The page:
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Zettel Film Reviews » The Hunted – Essay: aesthetics and morality in film

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The Hunted – Essay: aesthetics and morality in film

the Director's cut

the Director's cut

The Hunted – William Friedkin

The Hunted is a nasty little film. Brutal and brutalising. Because it displays considerable mastery of many aesthetic techniques of film-making, the way in which is it bad raises interesting philosophical and aesthetic questions. It is what one might call an aesthetically immoral movie.

The attribution of moral concepts (logically) requires the concept of ‘intentionality’. This concept in turn requires the notion of agency. We have to have someone who does something for the ascription of moral concepts to make sense. The way in which moral concepts are applied in this context may well be open to dispute but clearly it is a necessary but not sufficient condition of such ascription, that we must have a work of art, and someone who has created it.

The essentially collaborative nature of film-making complicates this. Judging by the tedious and tiresome length of almost every movie’s end credits nowadays, it appears that one needs enough people to fill a medium sized town to make a modern movie. However, it is a widely accepted view that aesthetically at least, the finished film is the creation, vision if we must, of the Director. This is an interesting issue but outside my present scope. There are perhaps ambiguous cases where for financial, marketing or other reasons, studios, producers – the money men – may intervene and change the final version of the film released for public exhibition. This is part of Hollywood folklore, embracing for example Welles’s The Magnificent Ambersons, hacked and re-hacked so much by the studio that Welles eventually disowned it. Apocalypse Now, The Blade Runner are just two of many examples by prominent Directors in recent years re-released as ‘Director’s cut’ versions.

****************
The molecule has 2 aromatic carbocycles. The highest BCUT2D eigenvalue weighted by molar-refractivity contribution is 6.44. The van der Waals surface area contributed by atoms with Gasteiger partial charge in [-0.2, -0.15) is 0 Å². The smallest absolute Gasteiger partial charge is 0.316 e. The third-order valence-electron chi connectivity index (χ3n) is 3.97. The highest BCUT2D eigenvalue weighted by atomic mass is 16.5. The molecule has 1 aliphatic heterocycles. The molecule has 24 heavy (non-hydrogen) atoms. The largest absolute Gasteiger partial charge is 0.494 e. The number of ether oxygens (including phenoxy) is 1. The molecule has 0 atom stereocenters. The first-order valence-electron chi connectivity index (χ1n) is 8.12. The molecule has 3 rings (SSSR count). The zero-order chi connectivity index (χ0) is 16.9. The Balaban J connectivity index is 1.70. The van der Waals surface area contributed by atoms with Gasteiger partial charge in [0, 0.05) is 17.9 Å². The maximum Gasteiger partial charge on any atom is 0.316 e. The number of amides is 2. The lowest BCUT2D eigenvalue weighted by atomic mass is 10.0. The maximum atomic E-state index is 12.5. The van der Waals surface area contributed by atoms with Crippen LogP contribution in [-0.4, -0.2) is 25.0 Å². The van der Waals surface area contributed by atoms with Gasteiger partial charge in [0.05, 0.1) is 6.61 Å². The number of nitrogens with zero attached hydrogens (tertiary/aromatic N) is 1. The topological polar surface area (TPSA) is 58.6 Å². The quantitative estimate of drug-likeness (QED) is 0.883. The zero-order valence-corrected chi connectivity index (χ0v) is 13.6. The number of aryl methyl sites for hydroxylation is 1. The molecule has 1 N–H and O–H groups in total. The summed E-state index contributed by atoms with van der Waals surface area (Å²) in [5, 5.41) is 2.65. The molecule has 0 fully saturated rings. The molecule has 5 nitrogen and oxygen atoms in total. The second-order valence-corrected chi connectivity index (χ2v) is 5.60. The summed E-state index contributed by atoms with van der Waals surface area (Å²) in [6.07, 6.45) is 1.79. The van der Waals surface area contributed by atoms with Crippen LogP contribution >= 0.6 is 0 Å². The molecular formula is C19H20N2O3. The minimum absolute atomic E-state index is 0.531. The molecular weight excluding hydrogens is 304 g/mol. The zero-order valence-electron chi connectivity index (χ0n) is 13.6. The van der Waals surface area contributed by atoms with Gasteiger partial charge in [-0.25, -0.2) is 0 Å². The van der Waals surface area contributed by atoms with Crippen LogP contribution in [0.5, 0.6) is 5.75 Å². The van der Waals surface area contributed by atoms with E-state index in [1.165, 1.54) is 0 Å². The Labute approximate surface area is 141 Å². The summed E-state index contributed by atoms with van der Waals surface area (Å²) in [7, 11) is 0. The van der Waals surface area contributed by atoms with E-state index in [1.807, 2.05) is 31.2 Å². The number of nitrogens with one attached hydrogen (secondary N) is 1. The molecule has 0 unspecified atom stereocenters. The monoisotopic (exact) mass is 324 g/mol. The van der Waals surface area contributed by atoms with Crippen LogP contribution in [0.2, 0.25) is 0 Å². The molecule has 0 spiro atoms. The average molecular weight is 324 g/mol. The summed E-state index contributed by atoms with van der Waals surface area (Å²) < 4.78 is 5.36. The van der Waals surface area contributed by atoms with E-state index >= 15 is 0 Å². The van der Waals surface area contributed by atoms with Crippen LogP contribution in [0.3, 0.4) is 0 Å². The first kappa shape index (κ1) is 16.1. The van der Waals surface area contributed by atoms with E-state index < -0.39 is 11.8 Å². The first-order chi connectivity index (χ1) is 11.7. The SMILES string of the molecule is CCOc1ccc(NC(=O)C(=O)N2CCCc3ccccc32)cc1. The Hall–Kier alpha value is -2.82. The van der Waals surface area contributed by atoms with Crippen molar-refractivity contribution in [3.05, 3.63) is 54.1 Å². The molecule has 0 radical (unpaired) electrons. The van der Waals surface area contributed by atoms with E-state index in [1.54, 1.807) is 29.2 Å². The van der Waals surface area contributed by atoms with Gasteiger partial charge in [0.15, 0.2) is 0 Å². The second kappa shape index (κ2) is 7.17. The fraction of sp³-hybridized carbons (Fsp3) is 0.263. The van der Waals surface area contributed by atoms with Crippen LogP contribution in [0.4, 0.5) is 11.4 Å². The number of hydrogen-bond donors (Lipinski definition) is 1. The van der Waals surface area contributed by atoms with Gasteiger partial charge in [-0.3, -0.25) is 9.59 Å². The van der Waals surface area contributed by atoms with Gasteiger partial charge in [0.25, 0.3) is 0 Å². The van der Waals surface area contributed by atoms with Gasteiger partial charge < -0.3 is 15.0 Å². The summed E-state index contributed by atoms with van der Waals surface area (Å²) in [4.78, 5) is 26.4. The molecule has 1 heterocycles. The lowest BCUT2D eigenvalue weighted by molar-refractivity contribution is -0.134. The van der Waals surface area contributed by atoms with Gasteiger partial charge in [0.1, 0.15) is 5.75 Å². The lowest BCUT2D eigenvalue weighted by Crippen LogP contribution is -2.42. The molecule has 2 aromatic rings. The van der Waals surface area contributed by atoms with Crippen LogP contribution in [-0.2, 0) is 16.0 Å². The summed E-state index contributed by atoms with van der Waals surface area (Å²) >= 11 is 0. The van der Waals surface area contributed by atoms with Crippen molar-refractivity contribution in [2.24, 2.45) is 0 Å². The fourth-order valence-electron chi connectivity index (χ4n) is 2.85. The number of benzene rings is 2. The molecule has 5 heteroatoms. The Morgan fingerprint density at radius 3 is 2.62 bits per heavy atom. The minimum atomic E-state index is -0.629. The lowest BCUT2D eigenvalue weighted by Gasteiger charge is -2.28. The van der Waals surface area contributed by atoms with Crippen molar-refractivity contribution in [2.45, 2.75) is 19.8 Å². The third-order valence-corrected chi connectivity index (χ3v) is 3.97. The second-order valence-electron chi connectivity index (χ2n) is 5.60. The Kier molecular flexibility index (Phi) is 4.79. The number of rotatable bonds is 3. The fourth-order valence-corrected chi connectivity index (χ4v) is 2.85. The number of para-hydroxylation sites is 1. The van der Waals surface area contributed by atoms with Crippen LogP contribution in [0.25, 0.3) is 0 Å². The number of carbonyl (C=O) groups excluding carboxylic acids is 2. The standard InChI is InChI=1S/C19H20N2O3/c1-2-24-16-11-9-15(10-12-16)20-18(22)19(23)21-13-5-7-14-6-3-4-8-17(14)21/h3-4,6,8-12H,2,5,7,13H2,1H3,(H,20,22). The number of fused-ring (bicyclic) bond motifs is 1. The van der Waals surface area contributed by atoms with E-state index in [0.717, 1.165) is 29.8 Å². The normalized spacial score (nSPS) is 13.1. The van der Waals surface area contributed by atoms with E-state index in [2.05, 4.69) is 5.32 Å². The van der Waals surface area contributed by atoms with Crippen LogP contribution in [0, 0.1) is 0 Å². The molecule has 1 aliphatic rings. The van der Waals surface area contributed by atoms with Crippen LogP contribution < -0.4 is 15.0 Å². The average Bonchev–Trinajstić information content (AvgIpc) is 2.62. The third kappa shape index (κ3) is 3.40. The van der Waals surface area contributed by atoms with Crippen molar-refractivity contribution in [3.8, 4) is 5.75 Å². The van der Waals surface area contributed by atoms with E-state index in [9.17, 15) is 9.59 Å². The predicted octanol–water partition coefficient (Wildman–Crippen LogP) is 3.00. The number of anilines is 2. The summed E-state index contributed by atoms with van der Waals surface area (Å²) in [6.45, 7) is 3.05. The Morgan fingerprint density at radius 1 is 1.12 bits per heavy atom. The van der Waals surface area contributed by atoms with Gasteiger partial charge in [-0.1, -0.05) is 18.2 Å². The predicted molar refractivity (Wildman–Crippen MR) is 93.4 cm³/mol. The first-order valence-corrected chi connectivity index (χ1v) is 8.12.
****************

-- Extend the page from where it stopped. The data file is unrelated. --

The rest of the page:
I doubt whether anyone will seek to wrest ‘credit’ for The Hunted from William Friedkin. Although one might feel that an actor of Tommy Lee Jones’ ability should feel ashamed to have leant his name and talent to such cynical, exploitative, worthless trash, in the end the Director calls the shots on how the ideas in the script shall be performed and expressed in cinematic form.

First an important distinction: movies can be criticised on aesthetic or, arguably, moral grounds. On purely aesthetic grounds, there are many competent, effective, even powerful skills and qualities to be seen in The Hunted. The combination of camera-work, slick, breathless editing, supported by a driving, insistent soundtrack, means that the film has a terrific pace and urgency with an effective atmosphere of edge-of-the-seat, visceral tension. And the top and tailing narration and song from the wonderfully sonorous Johnny Cash, hints at a much more interesting film that might have come from the subject matter.

So we must say this is not simply an inept, incompetent film. That excuse, if one I sneeded does not play. Friedkin knows his stuff as The French Connection and the celebrated The Exorcist amply demonstrated many years ago. This is key to the way I want to approach the ‘morality’ of the film. This is a sin of intentional commission, not unintentional omission. And this is where the argument about morality becomes complex.

The debate about morality in the cinema is usually, it seems to me, quite trivial: for cynical financial and defensive reasons, film-makers like to defend their products against the straw man charge of having had a one-to-one causally damaging effect on the sensibilities of their audience. Thus, did seeing this film cause someone to go out and commit an immoral act, usually imitative of something portrayed in the film – murder, rape, social rebellion etc? Such arguments have raged endlessly over the years: everything from the Manson killings to the death of Jamie Bulger. Although this makes a great defence, it strikes me as an irreducibly pointless and inconclusive line of argument. After all philosophers and scientists have disagreed for millennia, and still do, about how one can account for a conclusive causal connection between a mental experience: seeing, understanding, being persuaded by, the ideas, narrative, characterisation in a film and a subsequent physical act of say murder or rape.

There are richer, perhaps more plausible variations on this argument but for my purposes I wish to draw attention to one logical feature of this approach: the causal connection asserted here whether, trivially, direct, or more plausibly, indirect, is what one might describe as external to the film in question. Thus the act in the real world is the (causal) consequence of the film having been seen. Seldom, though not never, is a film Director accused of intentionally making his film with the explicit intention of corrupting his audience or of seriously wanting to drive them to immoral acts. Even in our publicity-obsessed world where setting out to shock or disgust audiences thereby creating an aura of notoriety, generates business for a film, one would still tend to see this as motivated by a desire to sell tickets, make money, rather than corrupt people per se.